Web cameras are transforming how environmental monitoring is conducted. Video data is being used for applications related to transportation and commerce, preparedness and risk reduction, and stewardship of coastal resources.
The NOS Web Camera Applications Testbed (WebCAT) is a one year project that is installing web cameras in five locations for various purposes – counting right whales, spotting rip currents, validating wave run up models, understanding human use of natural resources and more. This unique project is a public-private partnership leveraging the expertise and capabilities of private, nonprofit and public sectors.
PDF of Debra Hernandez’s Presentation
PDF of Mark Willis’s Presentation
PDF of Greg Dusek’s Presentation
SECOORA Marine Weather Portal
Jennifer Dorton (SECOORA) and Charlton Galvarino (Second Creek Consulting, LLC)
Recorded: October 24, 2017
Southeast Coastal Ocean Observing Regional Association (SECOORA) members have worked together since 2007 to develop and continuously improve the Marine Weather Portal (MWP). The MWP aggregates data provided by the NOAA National Data Buoy Center, National Weather Service (NWS), National Estuarine Research Reserves, IOOS Regional Associations, and other sources into a map-based product specifically developed for the marine community.
The MWP was developed by meteorologists, web designers, data managers, and outreach personnel with the University of North Carolina Wilmington, University of South Carolina, Second Creek Consulting LLC, and NWS offices in coastal states across the Southeast and Gulf of Mexico. The MWP is currently used to disseminate standardized, consolidated marine information for the SECOORA and Gulf of Mexico Ocean Observing System regions. Explore the portal: http://mwp.secoora.org.
A year and A Hurricane Apart: Nutrient Loading in the St. Lucie Estuary in the Summers of 2016 and 2017
Dr. Ian Walsh, Director of Science and Senior Oceanographer, Sea-Bird Scientific
Recorded: October 3, 2017
The recent history St. Lucie Estuary has included a devastating harmful algal bloom crisis in 2016 and the passage of Hurricane Irma in 2017. SECOORA member Florida Atlantic University broadcasts real time data from the estuary through the Indian River Lagoon Observatory Network of Environmental Sensors (IRLON). The IRLON network includes nutrient and biogeochemical sensors that provide data on the response of the base of the food chain to the mixing and flows of water in the estuary. This presentation will provide a perspective on how the sources of nutrients and high flow events change the environment in the estuary.
Predicting Marine Physical-Biogeochemical Variability in the Gulf of Mexico and Southeastern U.S. Shelf Seas
Dr. Ruoying He, Distinguished Professor of North Carolina State University
Recorded: September 6, 2017
An integrated marine environment prediction system is developed and used to investigate marine physical-biogeochemical variability in the Gulf of Mexico and southeastern U.S. shelf seas. Such variability stem from variations in the shelf circulation, boundary current dynamics, impacts of severe weather forcing, as well as growing population and associated land use practices on transport of carbon and nutrients within terrestrial systems and their delivery to the coastal ocean. We will report our efforts in evaluating the performance of the coupled modeling system via extensive model and data comparisons, as well as findings from a suite of case studies.
SECOORA Data Portal
Kyle Wilcox, Axiom Data Science
Recorded: March 21, 2017
SECOORA’s data management and communications (DMAC) system implements the U.S. IOOS recommended standards-based web services that promote interoperability, discovery, efficient data aggregation, access, sharing, visualization, and use of coastal ocean data (physical, chemical, biological and geological). The SECOORA Data Portal has over 4,000 datasets that are accessible. Use the to tool explore, download and visualize ocean and coastal data and models in the Southeastern U.S.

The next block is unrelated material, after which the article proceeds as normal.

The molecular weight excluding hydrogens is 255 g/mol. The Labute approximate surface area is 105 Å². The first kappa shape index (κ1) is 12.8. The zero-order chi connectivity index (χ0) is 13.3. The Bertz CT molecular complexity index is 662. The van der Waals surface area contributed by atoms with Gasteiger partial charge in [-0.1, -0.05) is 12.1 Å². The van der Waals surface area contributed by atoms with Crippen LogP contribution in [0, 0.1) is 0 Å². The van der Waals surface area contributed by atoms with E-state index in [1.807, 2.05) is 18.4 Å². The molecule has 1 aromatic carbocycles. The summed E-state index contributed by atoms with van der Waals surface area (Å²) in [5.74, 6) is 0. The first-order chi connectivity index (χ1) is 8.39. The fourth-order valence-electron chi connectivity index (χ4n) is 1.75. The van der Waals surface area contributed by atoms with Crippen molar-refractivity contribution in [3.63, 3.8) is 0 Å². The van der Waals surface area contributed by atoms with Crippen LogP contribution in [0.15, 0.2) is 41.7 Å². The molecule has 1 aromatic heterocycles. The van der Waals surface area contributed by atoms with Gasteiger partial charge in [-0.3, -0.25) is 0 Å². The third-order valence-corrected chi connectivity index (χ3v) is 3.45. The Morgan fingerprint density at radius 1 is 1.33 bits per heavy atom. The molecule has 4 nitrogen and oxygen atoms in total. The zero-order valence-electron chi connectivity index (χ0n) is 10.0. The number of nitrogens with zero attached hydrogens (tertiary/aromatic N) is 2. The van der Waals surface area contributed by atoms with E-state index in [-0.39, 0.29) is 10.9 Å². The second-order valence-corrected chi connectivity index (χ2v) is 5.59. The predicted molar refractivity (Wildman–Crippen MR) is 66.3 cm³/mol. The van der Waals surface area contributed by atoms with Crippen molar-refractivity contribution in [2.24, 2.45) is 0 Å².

The SECOORA Data Catalog contains searchable, downloadable data from all SECOORA-funded observational and modeling assets that include coastal and offshore stations (atmospheric and oceanographic data), IOOS Priority High Frequency Radar Stations, regional and sub-regional coastal circulation, water quality and fisheries habitat models. The catalog also aggregates data from federal and non-federal real-time and non-real time coastal ocean datasets (in-situ, gliders, profilers, drifters, satellite and models) in the SECOORA region.
Coastal Ocean Circulation Influences on Matters of Societal Concern
Dr. Bob Weisberg, University of South Florida College of Marine Science
Recorded: February 28, 2017
The coastal ocean, defined as the continental shelf and the estuaries, is where society meets the sea. It is where bathing and boating abound, where major recreational and commercial fisheries are situated along with maritime commerce hubs, where harmful algal blooms occur, fossil fuels are tapped and alternative energy sources are considered for exploitation, and where tourists and residents simply go to relax. In essence, the coastal ocean is the epicenter for maritime ecosystems services. Managing all of these coastal ocean utilizations, some competitive with one another, and planning for future, sustainable uses, requires the ability to describe the state of the coastal ocean and to predict the effects that may ensue from either naturally occurring or human-induced influences. The state of the coastal ocean is largely determined by the ocean circulation. The circulation is what unites nutrients with light, fueling primary productivity, what determines the water properties in which fish and other organisms reside and what controls the movement of larvae between spawning and settlement regions. The circulation also determines the movement of harmful substances spilled into the sea and the conduct of search and rescue operations. Applications for red tide, gag grouper recruitment and the transport of Deepwater Horizon oil to northern Gulf of Mexico beaches will be discussed.